04 December 2016
The Human Division
by John Scalzi
This isn’t really a novel. It’s a series of short stories held together by an overarching meta-plot and common characters. The bigger plot never resolves, leaving the reader with some unanswered questions at the end of the book and allowing for the continuation of the Old Man’s War series. Some reviewers have compared it to a TV serial, but books of this kind have a well-established history in literature – see, for instance, the Jeeves stories of P.G. Wodehouse. As a reader, I’m comfortable with the device and welcomed it in this book.
I found the stories interesting and often funny, though some of the jokes are designed to elicit groans rather than laughter. The characters are stock – military surplus for the most part – but lovable, mostly people with jobs to do and problems to solve. If anyone reading this is old enough to have ever enjoyed Robert Sheckley, they’ll find Scalzi’s set and setting familiar: working stiffs and grunts caught up in bizarre situations, leavening their tribulations with questionable humour.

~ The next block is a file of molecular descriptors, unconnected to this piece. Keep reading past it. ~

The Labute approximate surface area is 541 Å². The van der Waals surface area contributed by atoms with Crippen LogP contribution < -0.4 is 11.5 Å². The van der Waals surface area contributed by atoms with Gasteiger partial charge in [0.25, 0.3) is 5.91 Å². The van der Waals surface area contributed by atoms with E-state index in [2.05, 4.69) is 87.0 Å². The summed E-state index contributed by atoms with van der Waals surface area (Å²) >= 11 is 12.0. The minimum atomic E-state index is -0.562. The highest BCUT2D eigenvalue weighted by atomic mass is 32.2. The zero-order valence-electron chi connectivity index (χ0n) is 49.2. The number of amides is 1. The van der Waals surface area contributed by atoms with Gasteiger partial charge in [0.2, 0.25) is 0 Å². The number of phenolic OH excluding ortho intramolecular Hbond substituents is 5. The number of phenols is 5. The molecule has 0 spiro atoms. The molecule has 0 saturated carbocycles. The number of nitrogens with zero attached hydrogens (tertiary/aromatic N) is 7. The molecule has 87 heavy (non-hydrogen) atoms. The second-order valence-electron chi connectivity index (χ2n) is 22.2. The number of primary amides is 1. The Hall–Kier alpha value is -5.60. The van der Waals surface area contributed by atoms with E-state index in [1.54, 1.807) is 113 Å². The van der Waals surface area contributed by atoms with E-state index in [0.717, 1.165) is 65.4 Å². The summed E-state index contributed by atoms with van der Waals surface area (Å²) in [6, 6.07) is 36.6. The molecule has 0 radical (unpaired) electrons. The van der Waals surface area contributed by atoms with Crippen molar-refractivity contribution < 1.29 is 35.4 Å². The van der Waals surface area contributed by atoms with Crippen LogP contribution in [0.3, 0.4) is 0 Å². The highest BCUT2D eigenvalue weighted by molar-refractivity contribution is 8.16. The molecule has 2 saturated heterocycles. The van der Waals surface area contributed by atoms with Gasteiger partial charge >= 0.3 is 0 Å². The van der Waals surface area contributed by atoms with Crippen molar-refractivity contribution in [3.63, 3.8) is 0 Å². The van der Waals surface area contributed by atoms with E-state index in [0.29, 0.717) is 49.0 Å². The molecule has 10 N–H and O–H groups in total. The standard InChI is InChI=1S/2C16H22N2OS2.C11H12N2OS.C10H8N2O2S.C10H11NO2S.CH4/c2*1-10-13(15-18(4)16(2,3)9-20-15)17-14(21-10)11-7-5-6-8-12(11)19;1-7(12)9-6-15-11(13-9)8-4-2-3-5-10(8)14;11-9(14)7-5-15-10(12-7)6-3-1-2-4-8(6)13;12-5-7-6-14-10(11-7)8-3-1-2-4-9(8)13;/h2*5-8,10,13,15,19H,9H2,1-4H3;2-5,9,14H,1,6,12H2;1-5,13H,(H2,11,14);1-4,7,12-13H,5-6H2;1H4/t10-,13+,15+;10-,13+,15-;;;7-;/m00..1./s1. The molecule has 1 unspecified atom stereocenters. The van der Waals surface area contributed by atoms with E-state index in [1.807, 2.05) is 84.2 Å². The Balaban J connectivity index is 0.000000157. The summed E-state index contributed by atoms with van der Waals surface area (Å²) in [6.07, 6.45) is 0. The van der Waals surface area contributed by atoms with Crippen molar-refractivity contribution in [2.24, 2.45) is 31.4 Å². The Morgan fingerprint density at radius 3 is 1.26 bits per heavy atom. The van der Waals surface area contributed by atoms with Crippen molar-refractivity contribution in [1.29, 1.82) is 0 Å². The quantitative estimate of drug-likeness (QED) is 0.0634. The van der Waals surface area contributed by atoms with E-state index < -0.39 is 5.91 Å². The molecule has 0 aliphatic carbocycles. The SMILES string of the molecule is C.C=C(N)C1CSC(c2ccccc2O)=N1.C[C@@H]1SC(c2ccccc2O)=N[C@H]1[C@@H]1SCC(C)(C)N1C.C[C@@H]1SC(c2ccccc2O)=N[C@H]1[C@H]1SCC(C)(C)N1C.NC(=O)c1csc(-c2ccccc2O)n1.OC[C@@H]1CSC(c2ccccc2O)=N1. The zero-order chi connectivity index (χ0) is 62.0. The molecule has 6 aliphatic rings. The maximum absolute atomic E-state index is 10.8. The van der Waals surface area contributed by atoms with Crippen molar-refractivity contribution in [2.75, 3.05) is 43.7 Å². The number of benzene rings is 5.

This is problem-solving SF. Some of the problems are technical and some are human (if you count sentient aliens as humans, which you should). There are whodunits and what Martin Amis once called whydunits. They’re a mixed bag but then, variety is the spice of literature. On the whole, I liked them.
What you won’t find here are marvellous passages of visual description and world-building, alien strangeness, metaphysical trippery and all that sense-of-wonder stuff. In fact, the visual depiction of characters, settings, spacecraft, etc., is kept to a minimum. This is the other kind of science-fiction: the techy, Analog kind. And none the worse for that. I probably won’t ever read it again, but I plenty enjoyed reading it the first time.